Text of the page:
Several blogs, including Dawn's (dquilts.blogspot.com) and Laura's (pineridgequilter.blogspot.com) have memories of grandparents, and button boxes.
When my DH and I were first married, he was a football coach (also track, and athletic director in a middle school). You know the type . . . jock, very macho kind of guy. When he finally retired from those responsibilities, I wondered what he would do with his time. We go to auctions often, and on occasion, when I'm working, he might attend a week-day auction. Several years ago, he acquired a Coats and Clark's metal spool cabinet with sliding glass doors as a Christmas gift for me. It had no spools in it at all. So, his subsequent purchases included sewing boxes containing wooden spools of thread, and he began to fill the spool cabinet. He would go through the sewing box looking for the thread before giving me the remainders, but I didn't know that at the time. The spool cabinet now boasts four or five or every color except two, which have been difficult to find.
My mother did tailoring when I was a girl, and she bought lots of buttons. There was a department store in downtown Indianapolis (now a parking lot) that had bins with manufacturer's button cards. They were large cards, probably 9 X 12 inches, and had one of each size and color of a particular design, usually four or five designs, so 20 to 40 buttons to a card. Mom would purchase 10 or 12 matching cards at the magnificent sum of 10 cards for a dollar. If we proclaimed boredom when it was raining, Mom would have us string the buttons into sets, which were stored in Monarch and Richelieu tea tins labeled and sorted by colors. When I began making my own clothes, I just pulled out the tea tin of the appropriate color to select buttons for it.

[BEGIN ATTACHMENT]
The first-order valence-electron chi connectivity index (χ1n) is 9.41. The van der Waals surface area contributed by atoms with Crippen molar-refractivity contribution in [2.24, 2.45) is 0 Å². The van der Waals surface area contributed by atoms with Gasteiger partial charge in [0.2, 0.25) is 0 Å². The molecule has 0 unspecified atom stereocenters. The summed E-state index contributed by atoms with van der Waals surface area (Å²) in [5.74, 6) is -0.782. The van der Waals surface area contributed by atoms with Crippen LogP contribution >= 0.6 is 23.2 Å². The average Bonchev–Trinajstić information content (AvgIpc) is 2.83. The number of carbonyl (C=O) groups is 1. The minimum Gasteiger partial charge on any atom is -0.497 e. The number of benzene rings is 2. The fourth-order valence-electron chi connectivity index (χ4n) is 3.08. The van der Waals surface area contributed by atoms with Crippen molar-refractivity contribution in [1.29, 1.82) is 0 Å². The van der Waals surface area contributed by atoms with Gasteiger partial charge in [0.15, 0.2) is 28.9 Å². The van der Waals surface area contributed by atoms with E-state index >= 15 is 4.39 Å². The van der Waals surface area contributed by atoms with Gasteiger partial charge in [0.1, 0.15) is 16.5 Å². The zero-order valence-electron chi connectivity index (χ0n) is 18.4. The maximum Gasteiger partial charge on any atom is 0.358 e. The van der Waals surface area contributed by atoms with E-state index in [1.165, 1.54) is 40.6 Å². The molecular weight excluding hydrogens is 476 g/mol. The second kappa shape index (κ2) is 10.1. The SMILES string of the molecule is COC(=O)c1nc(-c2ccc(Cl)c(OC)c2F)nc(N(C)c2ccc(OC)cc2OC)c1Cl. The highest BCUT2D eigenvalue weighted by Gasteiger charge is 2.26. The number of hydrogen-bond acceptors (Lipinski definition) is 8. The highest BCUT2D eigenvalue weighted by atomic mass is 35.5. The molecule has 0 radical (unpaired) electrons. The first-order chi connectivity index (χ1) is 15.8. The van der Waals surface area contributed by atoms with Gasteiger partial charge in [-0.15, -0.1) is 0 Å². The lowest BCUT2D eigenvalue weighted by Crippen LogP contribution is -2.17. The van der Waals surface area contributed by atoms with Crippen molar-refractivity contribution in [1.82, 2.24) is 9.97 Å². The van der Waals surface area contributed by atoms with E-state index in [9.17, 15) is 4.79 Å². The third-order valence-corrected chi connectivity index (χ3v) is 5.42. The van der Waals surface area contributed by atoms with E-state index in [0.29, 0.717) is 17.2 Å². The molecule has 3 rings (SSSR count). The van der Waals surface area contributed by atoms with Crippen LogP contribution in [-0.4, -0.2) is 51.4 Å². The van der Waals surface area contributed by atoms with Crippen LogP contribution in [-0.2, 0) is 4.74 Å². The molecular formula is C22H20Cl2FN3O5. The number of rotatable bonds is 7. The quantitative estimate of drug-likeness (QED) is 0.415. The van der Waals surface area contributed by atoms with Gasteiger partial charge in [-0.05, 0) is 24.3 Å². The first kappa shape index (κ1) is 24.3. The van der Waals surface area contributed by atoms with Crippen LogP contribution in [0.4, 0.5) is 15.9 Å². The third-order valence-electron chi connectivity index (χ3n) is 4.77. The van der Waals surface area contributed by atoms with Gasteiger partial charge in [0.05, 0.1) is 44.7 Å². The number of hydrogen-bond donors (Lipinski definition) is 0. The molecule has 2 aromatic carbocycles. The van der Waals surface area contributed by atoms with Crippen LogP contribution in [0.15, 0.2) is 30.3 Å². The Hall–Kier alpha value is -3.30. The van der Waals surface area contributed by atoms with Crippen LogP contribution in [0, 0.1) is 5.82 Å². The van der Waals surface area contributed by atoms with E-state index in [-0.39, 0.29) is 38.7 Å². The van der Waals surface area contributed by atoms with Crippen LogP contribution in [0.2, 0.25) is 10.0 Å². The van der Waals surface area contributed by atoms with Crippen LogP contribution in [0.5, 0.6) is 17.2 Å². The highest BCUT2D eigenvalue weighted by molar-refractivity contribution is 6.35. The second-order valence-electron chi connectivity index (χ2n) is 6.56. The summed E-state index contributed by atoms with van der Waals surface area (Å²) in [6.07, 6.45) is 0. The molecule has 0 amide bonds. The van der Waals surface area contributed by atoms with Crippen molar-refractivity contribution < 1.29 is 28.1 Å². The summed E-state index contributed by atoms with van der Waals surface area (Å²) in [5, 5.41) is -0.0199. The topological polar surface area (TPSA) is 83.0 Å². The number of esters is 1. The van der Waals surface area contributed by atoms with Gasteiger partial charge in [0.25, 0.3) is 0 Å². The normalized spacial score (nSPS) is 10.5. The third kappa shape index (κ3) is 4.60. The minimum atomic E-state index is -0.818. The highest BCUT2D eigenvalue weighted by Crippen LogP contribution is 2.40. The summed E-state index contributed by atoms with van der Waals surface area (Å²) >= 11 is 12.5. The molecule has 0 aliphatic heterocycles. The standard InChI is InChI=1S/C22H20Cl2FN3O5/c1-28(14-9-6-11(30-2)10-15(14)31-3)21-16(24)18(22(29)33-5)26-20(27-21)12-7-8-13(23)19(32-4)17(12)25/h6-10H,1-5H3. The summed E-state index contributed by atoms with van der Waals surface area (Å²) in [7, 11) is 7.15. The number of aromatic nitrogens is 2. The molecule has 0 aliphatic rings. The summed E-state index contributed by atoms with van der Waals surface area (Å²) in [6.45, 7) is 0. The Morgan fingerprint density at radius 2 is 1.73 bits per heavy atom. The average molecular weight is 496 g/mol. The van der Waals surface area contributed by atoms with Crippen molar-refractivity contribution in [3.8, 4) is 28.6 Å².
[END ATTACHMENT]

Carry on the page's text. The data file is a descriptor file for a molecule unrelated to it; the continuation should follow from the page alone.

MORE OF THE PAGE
When my mother passed away, my brother called to ask if I would like to have her tea pots. I said, "I thought you wanted the tea pots . . . I want the buttons". His response was, "You can have those d--- buttons . . . I want her chickens." I guess my brother didn't enjoy sorting the buttons as much as I did!
After I left home, Mom's buttons out grew the tea tins, and she moved to shoe boxes for storage. The manufacturer's cards were no longer available, so, buttons acquired later came on the same type cards we see today. She would trim the cards down to just the area containing the buttons, and put them into the shoe boxes by colors. Since we were grown, there wasn't anyone to string them into sets for her! After her death, my youngest brother moved them to the barn, and they were rather dirty when I finally received them. At some point, my DH decided to clean them up and put them in old Mason jars. He removed them from the cards, washed them, sorted them into a couple muffin tins, and just like when I was a kid, I took crochet cotton and strung them into sets. The Mason jars are lined up on a shelf in our foyer, sorted still by colors, and are a lovely reminder of my mother.
DH has continued to enjoy sorting buttons. He often buys jars at auction, and on a snowy or rainy evening, dumps them into a large plastic tray, and sorts them into sets which he puts in small zip-loc bags. I just know Mom is looking down from Heaven with a silly grin on her face watching her football coach/son-in-law fool with buttons.
Thursday, August 17, 2006
Posted by Linda C. at 11:34 AM